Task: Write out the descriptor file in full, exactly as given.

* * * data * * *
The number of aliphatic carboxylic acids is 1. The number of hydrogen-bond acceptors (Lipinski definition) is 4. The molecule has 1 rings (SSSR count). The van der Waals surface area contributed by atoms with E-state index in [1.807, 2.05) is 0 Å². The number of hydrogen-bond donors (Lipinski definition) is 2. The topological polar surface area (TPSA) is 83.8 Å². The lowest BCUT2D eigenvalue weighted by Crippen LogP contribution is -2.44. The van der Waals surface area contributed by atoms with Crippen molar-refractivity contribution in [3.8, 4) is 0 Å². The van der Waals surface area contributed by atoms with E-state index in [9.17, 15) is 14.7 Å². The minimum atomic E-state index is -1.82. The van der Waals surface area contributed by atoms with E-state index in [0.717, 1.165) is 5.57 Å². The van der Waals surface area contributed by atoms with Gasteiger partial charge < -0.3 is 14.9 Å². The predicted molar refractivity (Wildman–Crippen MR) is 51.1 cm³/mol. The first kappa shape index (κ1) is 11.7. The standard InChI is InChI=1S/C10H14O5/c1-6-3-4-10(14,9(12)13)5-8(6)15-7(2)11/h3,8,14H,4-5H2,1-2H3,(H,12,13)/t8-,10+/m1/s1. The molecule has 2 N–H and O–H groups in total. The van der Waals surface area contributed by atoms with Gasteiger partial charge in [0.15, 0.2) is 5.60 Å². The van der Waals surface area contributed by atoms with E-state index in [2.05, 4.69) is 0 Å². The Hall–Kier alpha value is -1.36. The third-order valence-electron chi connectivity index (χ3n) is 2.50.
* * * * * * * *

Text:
The number of aliphatic carboxylic acids is 1. The number of hydrogen-bond acceptors (Lipinski definition) is 4. The molecule has 1 rings (SSSR count). The van der Waals surface area contributed by atoms with E-state index in [1.807, 2.05) is 0 Å². The number of hydrogen-bond donors (Lipinski definition) is 2. The topological polar surface area (TPSA) is 83.8 Å². The lowest BCUT2D eigenvalue weighted by Crippen LogP contribution is -2.44. The van der Waals surface area contributed by atoms with Crippen molar-refractivity contribution in [3.8, 4) is 0 Å². The van der Waals surface area contributed by atoms with E-state index in [9.17, 15) is 14.7 Å². The minimum atomic E-state index is -1.82. The van der Waals surface area contributed by atoms with E-state index in [0.717, 1.165) is 5.57 Å². The van der Waals surface area contributed by atoms with Gasteiger partial charge < -0.3 is 14.9 Å². The predicted molar refractivity (Wildman–Crippen MR) is 51.1 cm³/mol. The first kappa shape index (κ1) is 11.7. The standard InChI is InChI=1S/C10H14O5/c1-6-3-4-10(14,9(12)13)5-8(6)15-7(2)11/h3,8,14H,4-5H2,1-2H3,(H,12,13)/t8-,10+/m1/s1. The molecule has 2 N–H and O–H groups in total. The van der Waals surface area contributed by atoms with Gasteiger partial charge in [0.15, 0.2) is 5.60 Å². The van der Waals surface area contributed by atoms with E-state index in [2.05, 4.69) is 0 Å². The Hall–Kier alpha value is -1.36. The third-order valence-electron chi connectivity index (χ3n) is 2.50.